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Mad men

Philip Roth and his young protagonist let off some steam in Indignation

By Richard Eder
September 14, 2008
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Indignation
By Philip Roth
Houghton Mifflin, 233 pp., $26

It was about time that Philip Roth chose "Indignation" for a title. Most any one of his other novels could have been called the same thing. What the past was to Proust, despair to Dostoyevsky, and melodramatic struggle to Dickens, outrage is to Roth. Well, sex too, you might say, but Roth's sex churns with the growl of wrathfulness, even as his anger has a hum of the erotic.

The outrage, though, is as sardonic as it is warlike; it self-punishes more than it punishes. A Roth character is the pelican of the Easter litany, the one that stabs its own breast. In part this is for ironic effect, a spark that gives zest even to the weaker books, but it is also a vital need. I rage, therefore I am; if I did not rage, I could not be.

Or to end this preface, you could boil down his new novella into an old rhyme: "Here lies the body of Peter Gray / Who died defending the right of way. / He was right, dead right, as the train came along, / But he's just as dead as if he was wrong."

And so is young Marcus Messner. He is the decidedly unhappy warrior, the imploding fulminator of this double-take allegory on righteous indignation. (Allegory, because despite some wonderfully etched characters the book is a series of feints - many brilliant and some flimsy - more than a full-fledged story.) In nearly 30 novels Roth has ranged his inflamed narrators from adolescents to young bucks to middle-aged bucks to old wrecks. Marcus is his first dead one.

He is the son of a kosher butcher in Newark at the time of the Korean War. The father is maniacally driven by fears for his son; that he will come to harm, go bad, be led astray. He screams the fears at Marcus; once he locked him out of the house when he was late coming home, sure that he'd been with rough types at the local pool hall.

In fact he'd been at the library. He is an assiduous A student, terrified of being drafted should he fall behind. A gung-ho member of ROTC, he aims to qualify as an intelligence officer so that if he ends up in Korea he can stay out of its slashing hand-to-hand fighting. It is Roth's virtuoso skill to couple Marcus's companionable pleasure in part-time butchering with his nightmare that the knives he wields so dexterously will be used on himself.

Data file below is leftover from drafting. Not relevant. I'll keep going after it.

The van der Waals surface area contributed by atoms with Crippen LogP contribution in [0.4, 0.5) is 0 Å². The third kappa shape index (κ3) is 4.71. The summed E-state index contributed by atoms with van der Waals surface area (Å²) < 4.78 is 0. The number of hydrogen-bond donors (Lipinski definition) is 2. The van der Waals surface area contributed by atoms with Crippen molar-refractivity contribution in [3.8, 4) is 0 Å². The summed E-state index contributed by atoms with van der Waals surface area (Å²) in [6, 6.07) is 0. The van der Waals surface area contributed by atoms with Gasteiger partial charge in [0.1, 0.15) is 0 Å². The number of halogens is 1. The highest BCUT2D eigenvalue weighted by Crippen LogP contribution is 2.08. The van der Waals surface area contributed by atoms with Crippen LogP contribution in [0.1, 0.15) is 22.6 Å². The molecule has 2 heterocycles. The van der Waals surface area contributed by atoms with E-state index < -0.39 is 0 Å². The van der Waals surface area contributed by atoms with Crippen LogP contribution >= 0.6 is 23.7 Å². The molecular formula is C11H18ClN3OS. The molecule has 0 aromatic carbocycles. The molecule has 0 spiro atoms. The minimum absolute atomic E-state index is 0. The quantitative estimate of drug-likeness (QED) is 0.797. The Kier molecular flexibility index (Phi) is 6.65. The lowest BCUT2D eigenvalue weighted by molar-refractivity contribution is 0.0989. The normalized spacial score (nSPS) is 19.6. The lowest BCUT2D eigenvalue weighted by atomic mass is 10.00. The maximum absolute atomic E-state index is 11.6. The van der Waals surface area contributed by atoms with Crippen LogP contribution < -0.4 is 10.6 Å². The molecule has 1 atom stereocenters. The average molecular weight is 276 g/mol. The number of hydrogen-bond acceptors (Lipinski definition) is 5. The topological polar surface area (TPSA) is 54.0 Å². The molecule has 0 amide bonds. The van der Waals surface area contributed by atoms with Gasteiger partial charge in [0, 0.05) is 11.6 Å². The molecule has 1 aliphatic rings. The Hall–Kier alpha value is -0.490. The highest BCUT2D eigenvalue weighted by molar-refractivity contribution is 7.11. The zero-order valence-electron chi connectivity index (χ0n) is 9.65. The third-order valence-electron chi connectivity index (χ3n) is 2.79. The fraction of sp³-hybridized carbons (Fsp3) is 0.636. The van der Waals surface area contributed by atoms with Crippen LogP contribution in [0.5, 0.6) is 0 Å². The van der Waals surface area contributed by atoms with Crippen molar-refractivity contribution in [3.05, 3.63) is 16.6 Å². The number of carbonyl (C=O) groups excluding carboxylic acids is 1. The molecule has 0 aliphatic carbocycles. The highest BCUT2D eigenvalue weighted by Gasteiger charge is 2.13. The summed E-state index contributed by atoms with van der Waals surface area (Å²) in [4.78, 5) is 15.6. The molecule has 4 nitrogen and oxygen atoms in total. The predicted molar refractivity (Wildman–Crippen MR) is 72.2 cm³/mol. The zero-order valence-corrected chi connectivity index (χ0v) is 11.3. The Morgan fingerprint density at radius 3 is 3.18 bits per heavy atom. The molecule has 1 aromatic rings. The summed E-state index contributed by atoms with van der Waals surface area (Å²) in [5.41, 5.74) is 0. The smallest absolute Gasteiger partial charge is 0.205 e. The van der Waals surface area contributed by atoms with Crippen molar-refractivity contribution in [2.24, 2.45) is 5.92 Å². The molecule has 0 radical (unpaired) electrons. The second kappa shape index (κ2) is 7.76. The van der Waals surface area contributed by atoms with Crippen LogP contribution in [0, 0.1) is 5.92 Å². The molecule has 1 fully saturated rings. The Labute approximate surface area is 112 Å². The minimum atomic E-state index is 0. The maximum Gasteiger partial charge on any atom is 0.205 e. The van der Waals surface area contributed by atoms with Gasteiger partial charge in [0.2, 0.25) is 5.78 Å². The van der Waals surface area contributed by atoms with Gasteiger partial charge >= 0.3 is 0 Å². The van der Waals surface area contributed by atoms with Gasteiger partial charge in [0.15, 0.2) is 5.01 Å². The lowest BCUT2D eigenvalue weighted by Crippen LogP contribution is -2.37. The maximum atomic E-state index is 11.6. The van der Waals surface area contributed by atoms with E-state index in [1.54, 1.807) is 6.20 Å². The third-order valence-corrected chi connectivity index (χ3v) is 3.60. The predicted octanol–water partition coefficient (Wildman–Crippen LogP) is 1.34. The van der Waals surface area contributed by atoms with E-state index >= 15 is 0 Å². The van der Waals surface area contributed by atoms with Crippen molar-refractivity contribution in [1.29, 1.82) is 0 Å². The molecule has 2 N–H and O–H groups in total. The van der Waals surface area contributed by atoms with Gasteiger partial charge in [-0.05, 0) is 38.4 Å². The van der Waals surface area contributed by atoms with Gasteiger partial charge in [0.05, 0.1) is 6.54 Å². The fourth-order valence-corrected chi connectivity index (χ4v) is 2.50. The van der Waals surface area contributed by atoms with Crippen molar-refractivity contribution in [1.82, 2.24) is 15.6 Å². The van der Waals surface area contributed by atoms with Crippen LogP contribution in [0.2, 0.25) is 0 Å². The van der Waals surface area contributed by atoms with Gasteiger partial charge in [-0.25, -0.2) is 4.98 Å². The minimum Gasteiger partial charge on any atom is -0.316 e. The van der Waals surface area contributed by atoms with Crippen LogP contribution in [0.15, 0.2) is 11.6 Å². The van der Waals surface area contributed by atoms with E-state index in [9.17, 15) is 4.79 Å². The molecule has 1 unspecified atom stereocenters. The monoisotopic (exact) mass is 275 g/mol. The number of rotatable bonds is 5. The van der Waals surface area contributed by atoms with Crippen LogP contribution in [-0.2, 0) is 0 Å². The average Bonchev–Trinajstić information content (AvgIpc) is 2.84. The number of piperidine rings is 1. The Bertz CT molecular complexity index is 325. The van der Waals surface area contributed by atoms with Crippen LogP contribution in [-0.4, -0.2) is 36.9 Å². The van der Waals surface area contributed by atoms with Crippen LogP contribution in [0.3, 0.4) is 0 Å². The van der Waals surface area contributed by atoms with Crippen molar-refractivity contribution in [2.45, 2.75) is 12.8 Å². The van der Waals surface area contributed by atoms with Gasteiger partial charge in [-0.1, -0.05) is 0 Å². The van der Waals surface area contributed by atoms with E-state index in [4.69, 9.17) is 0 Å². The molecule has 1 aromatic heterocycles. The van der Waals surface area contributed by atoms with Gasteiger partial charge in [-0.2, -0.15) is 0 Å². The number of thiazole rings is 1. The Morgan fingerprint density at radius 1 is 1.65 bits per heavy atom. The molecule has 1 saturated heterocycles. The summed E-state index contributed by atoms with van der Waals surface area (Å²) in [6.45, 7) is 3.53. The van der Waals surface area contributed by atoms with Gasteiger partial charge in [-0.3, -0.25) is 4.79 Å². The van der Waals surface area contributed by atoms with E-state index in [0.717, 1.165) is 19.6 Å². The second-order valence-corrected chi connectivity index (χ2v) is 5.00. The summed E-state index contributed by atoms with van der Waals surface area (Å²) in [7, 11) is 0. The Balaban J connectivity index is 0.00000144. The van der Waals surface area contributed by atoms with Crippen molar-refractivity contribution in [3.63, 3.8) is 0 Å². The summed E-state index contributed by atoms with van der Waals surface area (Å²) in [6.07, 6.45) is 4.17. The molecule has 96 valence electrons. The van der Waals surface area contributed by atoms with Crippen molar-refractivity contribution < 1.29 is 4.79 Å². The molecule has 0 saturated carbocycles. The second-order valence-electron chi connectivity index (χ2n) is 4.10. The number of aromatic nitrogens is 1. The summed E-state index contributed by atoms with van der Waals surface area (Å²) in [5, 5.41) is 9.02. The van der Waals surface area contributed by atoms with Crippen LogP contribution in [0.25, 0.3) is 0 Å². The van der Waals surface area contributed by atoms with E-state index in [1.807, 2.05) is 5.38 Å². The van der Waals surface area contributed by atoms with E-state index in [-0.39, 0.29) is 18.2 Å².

To get away from his father's paranoia, Marcus transfers to a picture-postcard college in Ohio. Winesburg, it's called (a nod to Sherwood Anderson's subverted normalities), a white-bread place where Christian values are delivered with a nudge to the ribs. Marcus's Jewish ribs can't abide the nudge.

He finds himself in a wilderness where everything seems designed to bewilder and outrage him. His weirdo roommate torments him by playing music at top volume; when he switches his quarters the new roommate, blond, beefy, and pink, maintains hostile silence. Chapel attendance is compulsory. Working as a waiter at the college inn, he hears the drunken bellows of "Hey you, over here" as "Hey Jew, over here."

Most disruptive of all is Olivia Hutton, a WASP beauty from a well-heeled professional family. When she initiates oral sex on their first date he is so shaken - this is the 1950s - that he avoids her for days.

To Marcus, whose father's fearfulness, though rejected, has marked him, what isn't understood has to be threatening. He is smitten, nonetheless. A fluctuating passion ensues, made lethal to his precarious state by the discovery that this skyrocketing charmer is part mad and has been hospitalized for attempting suicide.

Nobody pyramids a one-damn-thing-after-the-next emotional catastrophe as soaringly as Roth. Marcus feels beleaguered on all sides, and his inherited response is outrage. Beleaguerment and fury come to climax in a series of confrontations with the college dean, who lectures him on his character defects: lack of fellowship and open mind and failure to adopt the Winesburg spirit.

Marcus goes into invasion panic: Why is he, a flawless academic performer, being messed with? In painful slapstick, as the dean spouts bland repressive tolerance, Marcus deafens himself by quietly chanting the Chinese Communist anthem: "Arise, ye who refuse to be bondslaves!" With each "arise" he bobs up; with each bob the dean orders him to sit down.

The clashes grow as Marcus works his way into worse trouble. At one point he offers the dean a glib and pompous lecture of his own: Bertrand Russell's arguments for denying God's existence. Eventually, after an egregious act of defiance (he hires someone to attend chapel for him and refuses punishment when he is found out), expulsion arrives. Followed by Korea, grisly death, and this mournful posthumous narrative.

Should he, as counseled by a Jewish fellow student (Roth sculpts shrewdly with merciless cuts), have gone along to get along? Or stood firm, to end up dead and not at peace but in pieces? Roth provides no answer.

Jean Renoir's great "Rules of the Game" sums up with the line "Everyone has his reasons." For Roth also, but the reasons are at once insane, plausible, and disastrous.

Richard Eder reviews books for several publications.

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